We address the problem of creating human-like, believable behavior for game characters. To achieve character believability in games, the game designer needs to develop that character so that it fulfills as many aspects of believability as possible. With believable behavior we mean that the game is consistently structured in terms of narration or gameplay so that it is possible to build and maintain coherent relations between the actions of the characters. In this paper, we first analyze the general patterns for game characters design in detail concentrating on the aspects that are relevant to the AI design. Then, we present an agent architecture that we are developing, and discuss how this architecture can address the identified design patterns.
Game characters have an important role in the playing experience, because people are fine-tuned to act in social situations. Damasio (2005) argues that a part of the brain is specialized for reasoning and making decisions in social situations. Different studies imply that people react to human-like entities similarly with how they react to people (e.g., Reeves & Nass, 1996; Schulte-Rüther, Markowitsch, & Piefke, 2007). In addition, theorists argue that understanding what other people or characters are experiencing depends on action-perception coupling and mimicry (e.g., Decety & Jackson, 2004; Niedenthal, Barsalou, Winkielman, Krauth-Gruber, & Ric, 2005). This coupling means, for example, that when one seems someone smiling happily, one tend to smile and feel happy also. Mimicry seems to be rather involuntary and autonomous; people have only limited control over mimicry (e.g., Dimberg, Thunberg, & Elmehed, 2000). Characters need not to be realistic (Mickey Mouse), but the expressions and behaviors need to resemble human ones.
To create human-like and believable behavior for a game character, the designer needs to develop that character so that it fulfills as many aspects of believability as possible. Lankoski and Björk (2007b) define believability as follows: “By believability we mean that the game is consistently structured in terms of narration or gameplay so that it is possible to build and maintain coherent event indexes (relations between the events).” Lankoski and Björk (2007a) argue that character can be looked at from three perspectives: physical (e.g., sex, health, posture, and appearance), social (friends, social standing, and family), and psychological (intelligence moral standards, skills, attitude, complexes, and goals). They base their proposal to drama theorist Lajos Egri’s (1960) method for theatre writing. These perspectives are connected and every feature in one has implications in terms of what is a possible and plausible feature in the other. As very simple examples, a skilled gymnastics moves differently than a man weighting hundred kilos, and person who is a afraid of snakes reacts to the presence of a snake differently than one who owns a snake. When non-player characters (NPCs) 1 should have emotional expressions towards events in the game word, the character design needs to be detailed enough to give basis for reasoning how the NPCs should react emotionally to the possible events.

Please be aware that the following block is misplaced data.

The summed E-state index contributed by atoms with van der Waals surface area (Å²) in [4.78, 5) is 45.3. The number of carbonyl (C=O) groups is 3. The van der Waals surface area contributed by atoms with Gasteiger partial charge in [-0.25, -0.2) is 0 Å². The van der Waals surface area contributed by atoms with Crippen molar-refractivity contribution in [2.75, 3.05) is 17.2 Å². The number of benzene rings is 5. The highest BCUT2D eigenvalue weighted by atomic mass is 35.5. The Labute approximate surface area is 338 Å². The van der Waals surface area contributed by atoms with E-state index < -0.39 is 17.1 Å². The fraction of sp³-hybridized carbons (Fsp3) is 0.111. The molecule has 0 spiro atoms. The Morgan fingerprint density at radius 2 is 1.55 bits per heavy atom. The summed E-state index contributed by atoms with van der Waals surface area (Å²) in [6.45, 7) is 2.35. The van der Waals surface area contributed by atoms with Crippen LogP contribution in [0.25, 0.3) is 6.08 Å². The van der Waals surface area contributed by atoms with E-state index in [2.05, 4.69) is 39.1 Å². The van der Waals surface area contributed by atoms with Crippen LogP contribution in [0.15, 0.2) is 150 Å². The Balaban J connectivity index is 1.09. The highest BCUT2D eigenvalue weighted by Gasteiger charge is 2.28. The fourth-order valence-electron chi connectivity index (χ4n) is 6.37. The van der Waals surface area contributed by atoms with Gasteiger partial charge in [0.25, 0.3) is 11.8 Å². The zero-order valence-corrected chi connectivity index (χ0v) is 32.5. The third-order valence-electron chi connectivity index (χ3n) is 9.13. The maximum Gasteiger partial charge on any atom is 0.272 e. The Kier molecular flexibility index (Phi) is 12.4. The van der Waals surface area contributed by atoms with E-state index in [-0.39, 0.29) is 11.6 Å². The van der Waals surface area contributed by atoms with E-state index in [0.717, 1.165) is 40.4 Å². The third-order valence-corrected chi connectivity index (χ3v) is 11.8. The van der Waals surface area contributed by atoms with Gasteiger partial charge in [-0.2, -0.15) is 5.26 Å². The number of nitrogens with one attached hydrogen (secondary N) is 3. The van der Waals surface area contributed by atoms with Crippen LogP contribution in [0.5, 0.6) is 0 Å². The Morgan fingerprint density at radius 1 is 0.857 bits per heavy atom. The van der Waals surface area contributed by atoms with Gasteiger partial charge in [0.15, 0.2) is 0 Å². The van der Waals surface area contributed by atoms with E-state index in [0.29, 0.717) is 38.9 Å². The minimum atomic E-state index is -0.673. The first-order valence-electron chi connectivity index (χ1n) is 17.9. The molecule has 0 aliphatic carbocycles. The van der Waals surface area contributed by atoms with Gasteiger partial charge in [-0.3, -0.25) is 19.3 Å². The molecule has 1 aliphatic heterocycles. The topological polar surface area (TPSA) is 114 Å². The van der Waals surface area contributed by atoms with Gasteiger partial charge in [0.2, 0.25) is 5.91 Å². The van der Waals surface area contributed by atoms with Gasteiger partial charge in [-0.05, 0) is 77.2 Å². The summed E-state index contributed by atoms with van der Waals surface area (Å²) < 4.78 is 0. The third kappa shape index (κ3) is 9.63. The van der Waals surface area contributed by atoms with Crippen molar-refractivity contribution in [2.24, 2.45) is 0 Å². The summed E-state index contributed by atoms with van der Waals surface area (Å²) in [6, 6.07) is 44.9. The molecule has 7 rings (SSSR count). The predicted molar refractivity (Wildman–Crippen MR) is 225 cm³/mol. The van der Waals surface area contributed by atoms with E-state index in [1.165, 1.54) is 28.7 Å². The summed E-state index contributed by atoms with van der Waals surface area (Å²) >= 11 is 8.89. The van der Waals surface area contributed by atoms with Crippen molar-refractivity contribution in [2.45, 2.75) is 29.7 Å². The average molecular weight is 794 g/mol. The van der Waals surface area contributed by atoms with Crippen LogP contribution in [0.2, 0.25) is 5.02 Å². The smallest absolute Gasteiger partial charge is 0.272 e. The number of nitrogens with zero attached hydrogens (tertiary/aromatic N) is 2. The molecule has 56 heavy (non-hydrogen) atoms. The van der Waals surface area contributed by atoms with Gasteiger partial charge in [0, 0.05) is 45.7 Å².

Lankoski and Björk (2007a), following Egri (1960), look at how the character qualities can be used to create believable conflict. While conflict design is not discussed here, it is noteworthy that this character design approach extends beyond designing single characters.
Isbister (2006) describes how different attitudes (or aspects of the personality) and emotions show in the character’s facial expressions and posture. For example, a friendly person smiles and maintains eye contact (but does not stare) and a dominant person tends to control conversations and take up more physical space than a submissive one.
Lankoski and Björk (2007b) argue that a believable character is one that behaves consistently; the players are able to posit causal connections between the character’s actions. However, believable behavior is context dependent: an action hero or superhero can perform impossible actions without breaking the expectations of the player or causal logic of the game. They argue, following Murray Smith (1995), that character interpretation is based on a schema that includes qualities such as:
the physical body, and each human has a different body;
perceptual activity and self-awareness;
the ability to use natural language;
persistent traits. (See, Smith, 1995, pp. 20-31.)